"Wow!" exclaimed the children, rushing outside to examine the new toys. Laughter floated on the breeze, as they played on the tire swing, and the sandbox, and the numerous other additions they found.

Cody grinned as she stepped back to stand beside Jennie, as the blonde offered all three workers a glass of water, which they gratefully accepted.

"The best way to make children good is to make them happy," the tall woman said, as she took a sip of her water. "Oscar Wilde," she said, in answer to Jennie's questioning look. The blonde smiled, and then joined the kids to check out the new equipment, thrilled when everything was found to be sturdy, durable, and most of all, safe.

"This is great," said the woman, smiling at the only other adults in the daycare. "Thank you all, I really appreciate it. The kids appreciate it," she added, and James nodded.

"No problem," he said, smiling. "My little boy has an area similar to this, at home. I think they'll enjoy it just as much as he does," he added, and Matt agreed.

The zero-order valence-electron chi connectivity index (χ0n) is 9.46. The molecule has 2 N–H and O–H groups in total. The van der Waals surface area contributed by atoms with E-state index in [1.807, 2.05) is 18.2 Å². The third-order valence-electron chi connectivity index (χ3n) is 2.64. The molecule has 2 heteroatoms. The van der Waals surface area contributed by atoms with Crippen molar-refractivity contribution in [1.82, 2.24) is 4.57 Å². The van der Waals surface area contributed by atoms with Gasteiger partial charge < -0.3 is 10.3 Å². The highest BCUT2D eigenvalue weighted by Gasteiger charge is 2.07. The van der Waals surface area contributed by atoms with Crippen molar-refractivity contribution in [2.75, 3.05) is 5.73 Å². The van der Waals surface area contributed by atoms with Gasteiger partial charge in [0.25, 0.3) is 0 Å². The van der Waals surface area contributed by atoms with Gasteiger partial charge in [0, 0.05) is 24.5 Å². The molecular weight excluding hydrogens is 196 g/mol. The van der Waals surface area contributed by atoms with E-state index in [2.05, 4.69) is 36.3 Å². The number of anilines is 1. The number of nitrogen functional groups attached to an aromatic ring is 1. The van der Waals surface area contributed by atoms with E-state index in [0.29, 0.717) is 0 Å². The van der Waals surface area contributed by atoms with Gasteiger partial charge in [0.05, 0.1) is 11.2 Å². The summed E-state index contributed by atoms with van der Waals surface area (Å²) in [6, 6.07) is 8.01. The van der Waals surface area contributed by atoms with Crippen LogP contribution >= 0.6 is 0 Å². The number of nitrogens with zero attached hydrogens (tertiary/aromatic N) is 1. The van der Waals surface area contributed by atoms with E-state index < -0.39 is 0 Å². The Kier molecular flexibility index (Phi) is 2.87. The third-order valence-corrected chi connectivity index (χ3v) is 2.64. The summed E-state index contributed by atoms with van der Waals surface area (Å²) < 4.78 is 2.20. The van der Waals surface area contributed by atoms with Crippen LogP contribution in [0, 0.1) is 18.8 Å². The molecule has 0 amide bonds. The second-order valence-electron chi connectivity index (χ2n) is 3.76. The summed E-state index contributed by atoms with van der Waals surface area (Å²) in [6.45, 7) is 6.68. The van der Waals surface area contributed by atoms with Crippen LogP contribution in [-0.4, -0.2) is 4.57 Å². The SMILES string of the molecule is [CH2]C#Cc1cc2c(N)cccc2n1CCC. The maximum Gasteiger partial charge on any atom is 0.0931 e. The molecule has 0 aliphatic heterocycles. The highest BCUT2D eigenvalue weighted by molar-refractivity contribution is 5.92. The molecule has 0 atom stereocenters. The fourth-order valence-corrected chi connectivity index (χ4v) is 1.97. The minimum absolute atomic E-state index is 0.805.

"Yeah," said the man. "I was wondering why Cody was skipping out on practice, but I don't blame her. Thanks, C-girl. This was fun," he grinned, but found Cody was shooting him a fierce look.

Jennie paused. "Skipping out on practice?" she asked, and Matt looked away.

Cody shrugged. "It's no big deal," she insisted. "My coach knows a few days won't hurt, and I keep up with the exercises, so it's all right."

The blonde nodded, and frowned when she heard the front door open. Peeking inside, she groaned. "Oh, no," she said. "Mac's here."

"Is that a problem?" asked James.

"It could be," the blonde muttered, and noticed that Cody had raised an eyebrow at her, urging her to continue.